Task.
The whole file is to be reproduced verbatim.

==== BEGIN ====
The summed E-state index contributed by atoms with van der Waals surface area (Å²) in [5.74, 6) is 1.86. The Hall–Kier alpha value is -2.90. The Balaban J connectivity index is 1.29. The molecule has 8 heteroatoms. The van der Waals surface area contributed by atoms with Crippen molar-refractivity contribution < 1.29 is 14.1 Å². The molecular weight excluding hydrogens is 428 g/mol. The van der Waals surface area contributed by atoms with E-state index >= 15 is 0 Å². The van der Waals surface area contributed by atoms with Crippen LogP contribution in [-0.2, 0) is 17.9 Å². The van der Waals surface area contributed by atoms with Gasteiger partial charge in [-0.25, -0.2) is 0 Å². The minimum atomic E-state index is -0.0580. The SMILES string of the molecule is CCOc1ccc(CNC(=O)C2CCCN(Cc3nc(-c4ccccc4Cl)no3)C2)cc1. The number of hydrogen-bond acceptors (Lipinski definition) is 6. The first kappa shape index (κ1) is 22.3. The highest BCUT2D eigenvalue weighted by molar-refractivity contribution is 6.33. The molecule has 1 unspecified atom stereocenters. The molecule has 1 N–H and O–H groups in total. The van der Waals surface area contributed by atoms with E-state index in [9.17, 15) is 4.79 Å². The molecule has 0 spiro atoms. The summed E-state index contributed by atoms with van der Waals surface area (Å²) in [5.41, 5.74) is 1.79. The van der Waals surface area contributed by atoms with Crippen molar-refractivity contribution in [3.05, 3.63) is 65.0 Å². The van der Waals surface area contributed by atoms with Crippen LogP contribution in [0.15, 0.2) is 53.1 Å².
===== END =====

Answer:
The summed E-state index contributed by atoms with van der Waals surface area (Å²) in [5.74, 6) is 1.86. The Hall–Kier alpha value is -2.90. The Balaban J connectivity index is 1.29. The molecule has 8 heteroatoms. The van der Waals surface area contributed by atoms with Crippen molar-refractivity contribution < 1.29 is 14.1 Å². The molecular weight excluding hydrogens is 428 g/mol. The van der Waals surface area contributed by atoms with E-state index >= 15 is 0 Å². The van der Waals surface area contributed by atoms with Crippen LogP contribution in [-0.2, 0) is 17.9 Å². The van der Waals surface area contributed by atoms with Gasteiger partial charge in [-0.25, -0.2) is 0 Å². The minimum atomic E-state index is -0.0580. The SMILES string of the molecule is CCOc1ccc(CNC(=O)C2CCCN(Cc3nc(-c4ccccc4Cl)no3)C2)cc1. The number of hydrogen-bond acceptors (Lipinski definition) is 6. The first kappa shape index (κ1) is 22.3. The highest BCUT2D eigenvalue weighted by molar-refractivity contribution is 6.33. The molecule has 1 unspecified atom stereocenters. The molecule has 1 N–H and O–H groups in total. The van der Waals surface area contributed by atoms with E-state index in [9.17, 15) is 4.79 Å². The molecule has 0 spiro atoms. The summed E-state index contributed by atoms with van der Waals surface area (Å²) in [5.41, 5.74) is 1.79. The van der Waals surface area contributed by atoms with Crippen molar-refractivity contribution in [3.05, 3.63) is 65.0 Å². The van der Waals surface area contributed by atoms with Crippen LogP contribution in [0.15, 0.2) is 53.1 Å².